Meshify
Meshify
Jul 19 · 7 min read

As web developers, why do we try to live on the bleeding edge of tech by constantly upgrading the packages that we use? Ideally, development would be contained to a tidy and foreseeable timeframe. Build a thing once, do it right and you should be done! Web developers can dream of such a world but this sits in stark contrast to the reality of the web development ecosystem.

Javascript frameworks and packages are constantly evolving to incorporate new features, bug-fixes, and security improvements over time. Keeping up with these features prevents obsolescence and *hopefully* reduces the complexity of your codebase. React is a quintessential example of a framework that is constantly evolving, releasing new features and fixes. React rarely makes breaking changes to their code — look at the Context API if you don’t believe me — so when the React team announced its plans to deprecate the class component and its lifecycle methods, developers should trust that upgrading has serious benefits.

On February 4th, 2019, the React team released hooks as React version 16.8. Around that time a fellow coworker and I began working at Meshify. Like many React developers, we kept our heads in the sand, weary of the work and the risks that accompany learning a new feature of the codebase. It is important to note that this is a completely fine thing to do; it is absolutely okay to take your time with hooks and by no means should one try to push code to production that they don’t understand.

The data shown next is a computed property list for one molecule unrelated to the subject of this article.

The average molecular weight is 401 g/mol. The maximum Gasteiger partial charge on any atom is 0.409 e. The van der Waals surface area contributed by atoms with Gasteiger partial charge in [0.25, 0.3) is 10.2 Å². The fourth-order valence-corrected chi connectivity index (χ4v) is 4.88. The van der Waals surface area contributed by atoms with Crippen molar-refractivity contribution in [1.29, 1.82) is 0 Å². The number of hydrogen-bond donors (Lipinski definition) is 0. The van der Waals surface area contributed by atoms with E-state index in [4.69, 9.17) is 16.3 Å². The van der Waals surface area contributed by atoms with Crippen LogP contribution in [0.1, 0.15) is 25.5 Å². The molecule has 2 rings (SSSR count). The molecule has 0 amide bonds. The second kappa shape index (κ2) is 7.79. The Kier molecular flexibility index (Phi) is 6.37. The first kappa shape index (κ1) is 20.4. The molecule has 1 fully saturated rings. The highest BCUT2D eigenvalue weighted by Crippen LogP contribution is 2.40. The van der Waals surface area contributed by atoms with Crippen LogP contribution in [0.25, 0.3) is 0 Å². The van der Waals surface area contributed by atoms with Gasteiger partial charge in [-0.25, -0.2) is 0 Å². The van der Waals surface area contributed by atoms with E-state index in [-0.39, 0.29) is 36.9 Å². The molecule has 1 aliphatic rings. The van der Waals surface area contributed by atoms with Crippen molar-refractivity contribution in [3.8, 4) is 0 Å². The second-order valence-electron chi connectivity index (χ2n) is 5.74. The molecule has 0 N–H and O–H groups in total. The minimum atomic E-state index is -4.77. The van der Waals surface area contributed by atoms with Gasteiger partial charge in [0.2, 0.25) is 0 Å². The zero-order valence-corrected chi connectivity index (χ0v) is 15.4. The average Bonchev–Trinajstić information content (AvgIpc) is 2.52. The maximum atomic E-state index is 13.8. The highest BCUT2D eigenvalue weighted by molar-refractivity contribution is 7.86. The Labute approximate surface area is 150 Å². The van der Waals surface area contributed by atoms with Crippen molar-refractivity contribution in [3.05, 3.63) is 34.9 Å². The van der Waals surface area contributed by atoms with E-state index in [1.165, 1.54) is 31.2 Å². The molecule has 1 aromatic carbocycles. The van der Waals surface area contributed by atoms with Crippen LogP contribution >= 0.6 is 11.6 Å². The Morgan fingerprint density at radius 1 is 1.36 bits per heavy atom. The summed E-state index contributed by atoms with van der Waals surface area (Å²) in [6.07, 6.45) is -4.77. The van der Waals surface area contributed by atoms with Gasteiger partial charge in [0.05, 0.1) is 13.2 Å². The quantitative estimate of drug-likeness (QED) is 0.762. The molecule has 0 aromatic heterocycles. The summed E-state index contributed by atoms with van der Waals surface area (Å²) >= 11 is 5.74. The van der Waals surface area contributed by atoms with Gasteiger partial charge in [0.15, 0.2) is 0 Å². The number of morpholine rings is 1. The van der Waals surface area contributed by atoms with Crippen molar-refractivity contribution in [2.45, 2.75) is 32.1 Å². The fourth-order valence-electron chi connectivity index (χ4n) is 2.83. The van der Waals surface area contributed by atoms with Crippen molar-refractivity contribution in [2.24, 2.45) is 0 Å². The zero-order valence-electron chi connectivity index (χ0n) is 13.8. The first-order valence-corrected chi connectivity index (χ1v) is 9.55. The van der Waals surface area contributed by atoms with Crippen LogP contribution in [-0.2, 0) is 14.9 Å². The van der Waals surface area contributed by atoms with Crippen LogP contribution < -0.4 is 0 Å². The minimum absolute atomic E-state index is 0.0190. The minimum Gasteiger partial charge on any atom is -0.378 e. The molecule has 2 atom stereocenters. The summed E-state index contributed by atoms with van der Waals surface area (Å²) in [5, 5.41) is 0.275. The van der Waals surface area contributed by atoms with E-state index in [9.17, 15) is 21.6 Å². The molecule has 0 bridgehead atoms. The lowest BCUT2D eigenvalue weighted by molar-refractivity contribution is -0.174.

My coworkers and I were lucky, because our early-stage app didn’t have any users yet, we had a significant amount of time to learn hooks with minimal risk involved. During this time we made a litany of beginner’s mistakes that had to be rectified. Furthermore, we invested heavily in learning tools that would help us stabilize and investigate the work that we created. A result of this process was the uncovering of three major problems that had to be overcome.

The first issue that became apparent was testing. Previously, we had been using Enzyme as a testing framework for React. Currently, Enzyme works when testing components using hooks. But, 4 months ago, it was completely unable to adequately test components with hooks. Fortuitously, this absence of functionality led us to React Testing Library.

The official @testing-library/react mascot
The official @testing-library/react mascot
The official @testing-library/react mascot